I have to subtract two binary numbers, each two bits long.

so the numbers are x0x1 and y0y1. the result z0z1 has to be the absolute value.

At my disposal are: a two bit subtractor (ie it subtracts two numbers of two bits each and puts out two bits which is the result)

I also have a magnitude comparator for two number each two bits.

The magnitude comparator has three outputs: x > y, x = y, x < y

I also have 4 xor gates.

I figured the best way to approach this problem is to let the subtractor do the subtraction and if y0y1 > x0x1 then swap the inputs to the subtractor.

I'm thinking that I have to somehow use the 4 xor gates and the magnitude comparator to do the switching if the case above is true. but I can't figure out how.

  • 1
    \$\begingroup\$ so, you need to subtract two numbers, and you have a subtractor. I'd say you're done, or you haven't told us everything about that subtractor. Also, these are a whole lot of 16 possible x - y combinations, so frankly, write a table, use as LUT or find minterms, be done. This exercise is extremely awkward. \$\endgroup\$ Commented Sep 2, 2017 at 20:12
  • \$\begingroup\$ I assume your inputs are positive-valued, not 2's-complement. (For 2s-complement your adder would need 3 outputs.) The fact that you have 4 XORs leads me to think that you must apply them at the inputs rather than at the outputs. That means that the only source for the invert/not-invert is the comparator, with the inputs as input. Does that help? \$\endgroup\$ Commented Sep 2, 2017 at 20:13
  • \$\begingroup\$ I removed the "here is my question", because it's redundant, and I removed the "thank you" phrase, because it's also redundant. Using such phrases is frowned upon here, because it distracts from the question. Please don't add them back. \$\endgroup\$ Commented Sep 2, 2017 at 20:14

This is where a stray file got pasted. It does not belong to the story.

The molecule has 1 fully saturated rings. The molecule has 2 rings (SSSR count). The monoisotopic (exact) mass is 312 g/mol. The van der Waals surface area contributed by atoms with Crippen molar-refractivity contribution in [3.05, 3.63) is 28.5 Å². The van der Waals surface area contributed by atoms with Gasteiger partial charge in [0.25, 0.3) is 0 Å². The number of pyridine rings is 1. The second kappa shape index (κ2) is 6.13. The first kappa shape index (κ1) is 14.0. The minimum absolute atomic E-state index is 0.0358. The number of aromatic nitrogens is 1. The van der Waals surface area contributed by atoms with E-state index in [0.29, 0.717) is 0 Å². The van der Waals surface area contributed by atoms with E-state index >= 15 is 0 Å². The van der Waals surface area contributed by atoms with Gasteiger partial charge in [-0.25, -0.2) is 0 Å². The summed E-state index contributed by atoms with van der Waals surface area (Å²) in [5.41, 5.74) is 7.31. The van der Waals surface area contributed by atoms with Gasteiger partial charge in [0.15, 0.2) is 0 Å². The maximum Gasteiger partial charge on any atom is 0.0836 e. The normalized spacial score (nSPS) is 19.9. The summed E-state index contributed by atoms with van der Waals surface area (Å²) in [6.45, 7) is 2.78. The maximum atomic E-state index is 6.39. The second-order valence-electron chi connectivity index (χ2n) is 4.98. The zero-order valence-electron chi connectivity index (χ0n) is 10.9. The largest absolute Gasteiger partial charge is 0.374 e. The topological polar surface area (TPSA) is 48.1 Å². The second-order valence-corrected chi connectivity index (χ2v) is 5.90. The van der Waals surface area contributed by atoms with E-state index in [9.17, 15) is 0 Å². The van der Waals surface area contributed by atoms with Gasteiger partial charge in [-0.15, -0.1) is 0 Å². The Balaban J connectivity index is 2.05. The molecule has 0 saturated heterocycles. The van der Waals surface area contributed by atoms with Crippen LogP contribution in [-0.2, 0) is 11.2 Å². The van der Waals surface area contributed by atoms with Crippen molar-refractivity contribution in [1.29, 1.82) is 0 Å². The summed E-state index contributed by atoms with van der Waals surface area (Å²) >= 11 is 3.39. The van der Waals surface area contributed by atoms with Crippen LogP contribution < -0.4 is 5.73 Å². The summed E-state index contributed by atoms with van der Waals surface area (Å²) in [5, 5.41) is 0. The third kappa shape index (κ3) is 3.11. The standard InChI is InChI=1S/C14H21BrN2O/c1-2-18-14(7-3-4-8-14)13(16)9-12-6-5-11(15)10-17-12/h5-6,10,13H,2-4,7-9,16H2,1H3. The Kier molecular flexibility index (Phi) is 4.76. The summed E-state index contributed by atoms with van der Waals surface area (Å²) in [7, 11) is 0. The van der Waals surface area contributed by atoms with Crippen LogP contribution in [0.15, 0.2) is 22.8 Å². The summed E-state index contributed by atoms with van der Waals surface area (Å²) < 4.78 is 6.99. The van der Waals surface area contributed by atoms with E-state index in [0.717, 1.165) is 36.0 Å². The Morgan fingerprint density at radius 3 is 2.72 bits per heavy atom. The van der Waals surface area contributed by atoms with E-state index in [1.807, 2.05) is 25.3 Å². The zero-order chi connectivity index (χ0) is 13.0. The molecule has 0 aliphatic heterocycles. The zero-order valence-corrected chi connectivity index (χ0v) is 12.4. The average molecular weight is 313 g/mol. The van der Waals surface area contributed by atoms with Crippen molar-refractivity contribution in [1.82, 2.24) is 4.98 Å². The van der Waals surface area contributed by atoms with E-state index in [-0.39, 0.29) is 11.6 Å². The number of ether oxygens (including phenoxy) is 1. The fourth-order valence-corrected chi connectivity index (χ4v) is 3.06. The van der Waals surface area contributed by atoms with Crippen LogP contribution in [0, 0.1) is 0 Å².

• \$\begingroup\$ @marcus I thgink you missed the clause "the result z0z1 has to be the absolute value." \$\endgroup\$ Commented Sep 2, 2017 at 20:15
  • \$\begingroup\$ @MarcusMüller, I have a subtractor but I need the absolute value, basically if x > y then I need to do y - x instead of x -y. that way I get the absolute value. in order to do this switching I have 4 xor gates and a magnitude comparator. \$\endgroup\$ Commented Sep 2, 2017 at 20:16

2 Answers 2


Here's the schematic I'd been discussing:


simulate this circuit – Schematic created using CircuitLab

It was just a matter of inverting the inputs, based upon the comparison output.

It's a little excessive to do it that way, but also pretty obvious when you think about it. (I gather those were the parts you are given to work with.)

A simplification isn't too difficult:


simulate this circuit

But it is a little bit less obvious, until you look at the algebra (or table.)

  • \$\begingroup\$ yes, it's basically using the fact that A-B = (-A)-(-B). why didn't I think about that. Thank you very much! \$\endgroup\$ Commented Sep 3, 2017 at 9:01
  • \$\begingroup\$ @eventhorizon02 I'm sure you won't forget it, now! Best wishes. \$\endgroup\$
    – jonk
    Commented Sep 3, 2017 at 9:14

Since you only have 16 possible cases, it might be easier to do this with a lookup.

Even if not, write out the whole truth table. It's only 16 lines, with a 2-bit output for each line. Then think of this as a stricly combunatorial function. See if you can simplify things. Look at the function for each output bit separately. Maybe a few simplifications emerge. If not fall back to the lookup.

You also need to specify the format of the input values. Are they 2s complement and can be negative or not, for example.

  • \$\begingroup\$ I have a subtractor that takes two numbers and and outputs the subtraction result, the numbers are two bit each. so no need for two's complement. I also have a magnitude comparator that compares two numbers. the comparator has 3 output legs: the legs are one for x>y one for x<y and one for x=y. I also have 4 xor gates. I need to somehow use the comparator and the 4 xor gates so that the subtractor always has in its x input the bigger number. \$\endgroup\$ Commented Sep 2, 2017 at 21:46

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